[11] Gerald Bonner.  “The Pelagian Controversy: The Issues”  in St. Augustine of Hippo: Life and Controversies.  Westminster Press.  1963. p. 352.   Comparing the life of Pelagius with Martin Luther could prove to be fruitful.  Bonner mentions the connection here and there, but I do not have time in this paper to follow that thread.
[12] Gerald Bonner.  “The Pelagian Controversy: The Course”  in St. Augustine of Hippo: Life and Controversies.  Westminster Press.  1963. p. 325 and p. 333.
[13] Gerald Bonner.  “Pelagianism and Augustine” in Augustinian Studies. Volume 23 1992.  p. 33.
[14] See Gerald Bonner.   “Rufinus of Syria and African Pelagianism” in Augustinian Studies 1970. Volume 1. pps. 34.
[15] Gerald Bonner.  “The Pelagian Controversy: The Course”  in St. Augustine of Hippo: Life and Controversies.  Westminster Press.  1963. p. 317.
[16] Gerald Bonner.  “Pelagianism and Augustine” in Augustinian Studies. Volume 23 1992.  p. 33.
[17] Gerald Bonner.   “The Pelagian Controversy: The Issues”  in St. Augustine of Hippo: Life and Controversies.  Westminster Press.  1963. pps 352-353.
[18] Gerald Bonner.  “The Pelagian Controversy: The Course”  in St. Augustine of Hippo: Life and Controversies.  Westminster Press.  1963. p. 314.
[19] Gerald Bonner.   Gerald Bonner.  “The Pelagian Controversy: The Issues”  in St. Augustine of Hippo: Life and Controversies.  Westminster Press.  1963. p. 353.
[20] Gerald Bonner.  “The Pelagian Controversy: The Course”  in St. Augustine of Hippo: Life and Controversies.  Westminster Press.  1963. p. 314.
[21] Gerald Bonner.  “Pelagianism and Augustine” in Augustinian Studies. Volume 23 1992.  p. 34-36.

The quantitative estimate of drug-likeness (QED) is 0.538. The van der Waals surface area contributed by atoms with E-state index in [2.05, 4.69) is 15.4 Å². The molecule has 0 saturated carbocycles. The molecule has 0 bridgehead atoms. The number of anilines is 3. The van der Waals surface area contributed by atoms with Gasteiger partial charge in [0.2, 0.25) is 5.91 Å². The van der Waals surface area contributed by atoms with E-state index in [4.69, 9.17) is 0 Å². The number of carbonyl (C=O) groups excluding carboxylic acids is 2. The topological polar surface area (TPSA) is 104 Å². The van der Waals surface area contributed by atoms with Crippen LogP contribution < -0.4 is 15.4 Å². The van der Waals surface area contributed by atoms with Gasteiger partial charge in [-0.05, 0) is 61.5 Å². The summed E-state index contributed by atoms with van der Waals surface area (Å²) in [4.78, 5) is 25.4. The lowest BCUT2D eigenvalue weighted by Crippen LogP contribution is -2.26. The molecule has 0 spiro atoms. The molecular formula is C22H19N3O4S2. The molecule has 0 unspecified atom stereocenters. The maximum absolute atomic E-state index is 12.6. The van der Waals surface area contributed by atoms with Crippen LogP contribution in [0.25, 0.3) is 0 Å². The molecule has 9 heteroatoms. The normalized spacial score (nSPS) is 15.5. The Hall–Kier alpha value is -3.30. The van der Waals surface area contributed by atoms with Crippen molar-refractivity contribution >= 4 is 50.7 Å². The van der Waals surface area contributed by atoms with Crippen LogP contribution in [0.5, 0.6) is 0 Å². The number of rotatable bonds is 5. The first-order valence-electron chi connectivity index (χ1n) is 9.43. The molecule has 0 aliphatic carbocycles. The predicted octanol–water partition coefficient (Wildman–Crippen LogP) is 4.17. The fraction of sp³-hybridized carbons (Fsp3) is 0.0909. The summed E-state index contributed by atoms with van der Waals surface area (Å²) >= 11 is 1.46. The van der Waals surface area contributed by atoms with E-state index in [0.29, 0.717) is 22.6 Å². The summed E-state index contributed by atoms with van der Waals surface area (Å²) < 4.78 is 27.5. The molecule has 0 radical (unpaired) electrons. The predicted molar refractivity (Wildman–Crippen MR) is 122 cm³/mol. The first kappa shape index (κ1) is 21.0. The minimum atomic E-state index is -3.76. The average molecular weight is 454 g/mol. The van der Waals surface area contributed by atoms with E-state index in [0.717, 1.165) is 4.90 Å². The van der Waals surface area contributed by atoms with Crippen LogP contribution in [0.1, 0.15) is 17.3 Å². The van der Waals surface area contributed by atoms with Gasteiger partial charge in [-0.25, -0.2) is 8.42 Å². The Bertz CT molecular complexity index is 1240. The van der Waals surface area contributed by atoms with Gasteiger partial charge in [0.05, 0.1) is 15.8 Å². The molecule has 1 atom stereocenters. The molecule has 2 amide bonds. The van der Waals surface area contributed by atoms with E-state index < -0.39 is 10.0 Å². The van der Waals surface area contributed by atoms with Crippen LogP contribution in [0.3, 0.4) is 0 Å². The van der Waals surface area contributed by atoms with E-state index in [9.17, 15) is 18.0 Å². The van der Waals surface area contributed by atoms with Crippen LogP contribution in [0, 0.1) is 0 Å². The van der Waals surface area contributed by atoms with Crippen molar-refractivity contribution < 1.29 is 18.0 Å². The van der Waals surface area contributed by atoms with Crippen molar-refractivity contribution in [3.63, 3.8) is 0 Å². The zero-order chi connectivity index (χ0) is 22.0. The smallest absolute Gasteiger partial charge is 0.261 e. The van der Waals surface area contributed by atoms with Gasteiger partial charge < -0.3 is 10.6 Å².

[22] Gerald Bonner.   Gerald Bonner.  “The Pelagian Controversy: The Issues”  in St. Augustine of Hippo: Life and Controversies.  Westminster Press.  1963. p. 353.
[23] ibid.
[24] Gerald Bonner.  “The Pelagian Controversy: The Issues”  in St. Augustine of Hippo: Life and Controversies.  Westminster Press.  1963. p. 353.
[25] Gerald Bonner.  “The Pelagian Controversy: The Course”  in St. Augustine of Hippo: Life and Controversies.  Westminster Press.  1963. p. 313.  Note: Bonner says this with the added phrase, “Such sentiments are understandable and may be reconciled with perfect orthodoxy”.
[26] ibid. p. 312.
[27] But I guess it depends on who you talk to.
[28] ibid.  “It is, of course, always easier to oppose and denounce than to understand.”
[29] ibid.  p. 314-315.  “Grace is gratuitous; it is given by God and undeserved by men.”   See also John 15.5; 15.16; 6.44; 12.32.
[30] Gerald Bonner.  “The Pelagian Controversy: The Issues”  in St. Augustine of Hippo: Life and Controversies.  Westminster Press.  1963. p. 355.
[31] ibid.
[32] ibid. p. 356.
[33] ibid. p.356-357.
[34] Gerald Bonner.   “The Pelagian Controversy: The Course”  in St. Augustine of Hippo: Life and Controversies.  Westminster Press.  1963. See page 313.  Translation my own.
[35] See Matt. 26.24; Marc. 14.21.
[36] Gerald Bonner.   “The Pelagian Controversy: The Course”  in St. Augustine of Hippo: Life and Controversies.  Westminster Press.  1963. See page 315.
[37] Gerald Bonner.   Rufinus of Syria and African Pelagianism” in Augustinian Studies 1970. Volume 1. p. 37.
[38] ibid.  p. 33.
[39] Gerald Bonner.  “Pelagianism and Augustine” in Augustinian Studies. Volume 23 1992.  p. 56.